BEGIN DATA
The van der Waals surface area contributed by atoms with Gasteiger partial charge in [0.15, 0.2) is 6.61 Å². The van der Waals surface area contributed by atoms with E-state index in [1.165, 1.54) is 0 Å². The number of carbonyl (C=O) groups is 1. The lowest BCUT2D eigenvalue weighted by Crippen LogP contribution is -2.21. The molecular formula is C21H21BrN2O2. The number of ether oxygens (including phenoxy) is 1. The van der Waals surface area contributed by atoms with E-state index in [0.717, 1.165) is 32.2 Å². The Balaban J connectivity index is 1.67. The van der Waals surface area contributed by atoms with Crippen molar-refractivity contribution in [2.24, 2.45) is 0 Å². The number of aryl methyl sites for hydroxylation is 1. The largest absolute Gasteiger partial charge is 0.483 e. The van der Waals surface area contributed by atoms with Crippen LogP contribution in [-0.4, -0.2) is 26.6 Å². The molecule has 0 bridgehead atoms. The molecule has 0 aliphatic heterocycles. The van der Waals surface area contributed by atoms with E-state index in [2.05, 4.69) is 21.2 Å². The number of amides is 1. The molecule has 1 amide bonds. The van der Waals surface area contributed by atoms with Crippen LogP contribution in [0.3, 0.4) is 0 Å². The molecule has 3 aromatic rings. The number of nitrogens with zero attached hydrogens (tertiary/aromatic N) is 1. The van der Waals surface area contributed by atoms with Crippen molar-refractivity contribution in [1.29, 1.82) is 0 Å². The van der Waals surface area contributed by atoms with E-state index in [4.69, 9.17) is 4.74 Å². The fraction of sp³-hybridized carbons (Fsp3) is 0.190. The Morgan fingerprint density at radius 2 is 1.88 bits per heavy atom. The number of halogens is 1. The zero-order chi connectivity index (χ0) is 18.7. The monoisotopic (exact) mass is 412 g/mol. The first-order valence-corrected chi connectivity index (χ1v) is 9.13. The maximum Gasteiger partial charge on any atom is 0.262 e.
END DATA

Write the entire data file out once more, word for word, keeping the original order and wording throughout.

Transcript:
The van der Waals surface area contributed by atoms with Gasteiger partial charge in [0.15, 0.2) is 6.61 Å². The van der Waals surface area contributed by atoms with E-state index in [1.165, 1.54) is 0 Å². The number of carbonyl (C=O) groups is 1. The lowest BCUT2D eigenvalue weighted by Crippen LogP contribution is -2.21. The molecular formula is C21H21BrN2O2. The number of ether oxygens (including phenoxy) is 1. The van der Waals surface area contributed by atoms with E-state index in [0.717, 1.165) is 32.2 Å². The Balaban J connectivity index is 1.67. The van der Waals surface area contributed by atoms with Crippen molar-refractivity contribution in [2.24, 2.45) is 0 Å². The number of aryl methyl sites for hydroxylation is 1. The largest absolute Gasteiger partial charge is 0.483 e. The van der Waals surface area contributed by atoms with Crippen LogP contribution in [-0.4, -0.2) is 26.6 Å². The molecule has 0 bridgehead atoms. The molecule has 0 aliphatic heterocycles. The van der Waals surface area contributed by atoms with E-state index in [2.05, 4.69) is 21.2 Å². The number of amides is 1. The molecule has 1 amide bonds. The van der Waals surface area contributed by atoms with Crippen LogP contribution in [0.3, 0.4) is 0 Å². The molecule has 3 aromatic rings. The number of nitrogens with zero attached hydrogens (tertiary/aromatic N) is 1. The van der Waals surface area contributed by atoms with Crippen molar-refractivity contribution in [1.29, 1.82) is 0 Å². The van der Waals surface area contributed by atoms with E-state index in [4.69, 9.17) is 4.74 Å². The fraction of sp³-hybridized carbons (Fsp3) is 0.190. The Morgan fingerprint density at radius 2 is 1.88 bits per heavy atom. The number of halogens is 1. The zero-order chi connectivity index (χ0) is 18.7. The monoisotopic (exact) mass is 412 g/mol. The first-order valence-corrected chi connectivity index (χ1v) is 9.13. The maximum Gasteiger partial charge on any atom is 0.262 e.